Monthly Archives: August 2012

4 of a Kind- The Kickstarter Campaign

Final Numbers:

Total Backers: 809

Total Pledged: $64,515

Average pledge per backer: $79

Highest pledge: $2,500

Dollars pledged from Kickstarter website (search, discover): $4,957

Total backers and the amount pledged referred from Twitter: 238 backers who contributed $11,112

Total amount pledged referred from Facebook: $17,541

I’ve never been one to say “things happen for a reason” because I don’t believe they do. People only say that when bad things happen. It’s never said about something positive. So, the Kickstarter didn’t work out, none of which had anything to do with pre-determination or fate or whatever. I’ll go into a very long post below. Seriously, it’s definitely a TLDR (Too long Didn’t read) type of post.

This post and the preceding 39 blog entries were meant as a useful guide to future Kickstarter creators. While I may have been too honest at some points which turned some people off as to my…

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MY BLANK PAGE

pitchThe novelist has been around for a long time enduring criticism, rejection and failure, but the screenwriter is a modern vocation dating back to the 1900’s and the silent era of filmmaking.  The screenplay is an ever-changing, almost “live” document that is the blueprint of a motion picture.   As you journey deeper into your screenwriting adventure, you’ll learn that everything you write in the script is vulnerable to changes.  This is why filmmaking is truly a collaborative art form with hundreds of craftspeople giving their input into a finished motion picture—but it all starts with your script. You must fight against the forces of procrastination because this destructive habit will sink your plans every time. It comes from your fear.  I completely understand the thinking: If you put off writing it, then you’ll never be judged or criticized.  Seems logical.  You’ll never have to face the hard fact that it…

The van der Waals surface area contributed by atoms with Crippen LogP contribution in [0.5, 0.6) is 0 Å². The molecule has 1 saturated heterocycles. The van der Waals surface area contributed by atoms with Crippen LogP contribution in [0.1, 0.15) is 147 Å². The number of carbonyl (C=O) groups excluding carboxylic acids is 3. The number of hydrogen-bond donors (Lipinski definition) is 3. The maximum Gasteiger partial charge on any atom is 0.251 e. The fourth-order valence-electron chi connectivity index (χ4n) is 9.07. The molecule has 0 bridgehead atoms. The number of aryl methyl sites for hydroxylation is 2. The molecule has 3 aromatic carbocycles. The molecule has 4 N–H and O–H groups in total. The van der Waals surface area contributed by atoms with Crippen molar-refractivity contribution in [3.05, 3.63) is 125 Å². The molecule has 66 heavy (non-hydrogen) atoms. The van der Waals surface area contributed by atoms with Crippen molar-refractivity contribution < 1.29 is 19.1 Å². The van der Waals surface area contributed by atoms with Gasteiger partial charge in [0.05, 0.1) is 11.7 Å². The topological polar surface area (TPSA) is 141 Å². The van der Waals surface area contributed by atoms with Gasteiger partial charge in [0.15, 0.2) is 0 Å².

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Your hero’s development

Mark Dark

“Your hero’s development depends on what beliefs he starts with, how he challenges them, and how they have changed by the end of the story. This is one of the ways you can make the story uniquely yours.”

– John Truby, Anatomy of Story, p81

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Steph Olivieri Bourbon Writer's Blog

Did everyone catch last night’s summer finale of Suits? Man I love that show. I didn’t think that I would but it has quickly made its way up the ladder into my top 5. Honestly, this show is GREAT.

I am going to blog about Louis, Harvey and Mike on my other blog page because they are phenomenal characters who really need to be examined more closely, but over all I can say that this show delivers in every sense of the words.

Story: Strong running storyline in every episode with smaller stories also present.

Characters: Great character development and great dialogue.

This show brings it every week. If you haven’t watched it, you need to. It’s fantastic.

Here is the best review of the last episode that I have seen today. I can’t really say it any better, so here you are. Written by C. Charles.

C. Charles is a…

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Gideon's Screenwriting Tips: Now You're a Screenwriter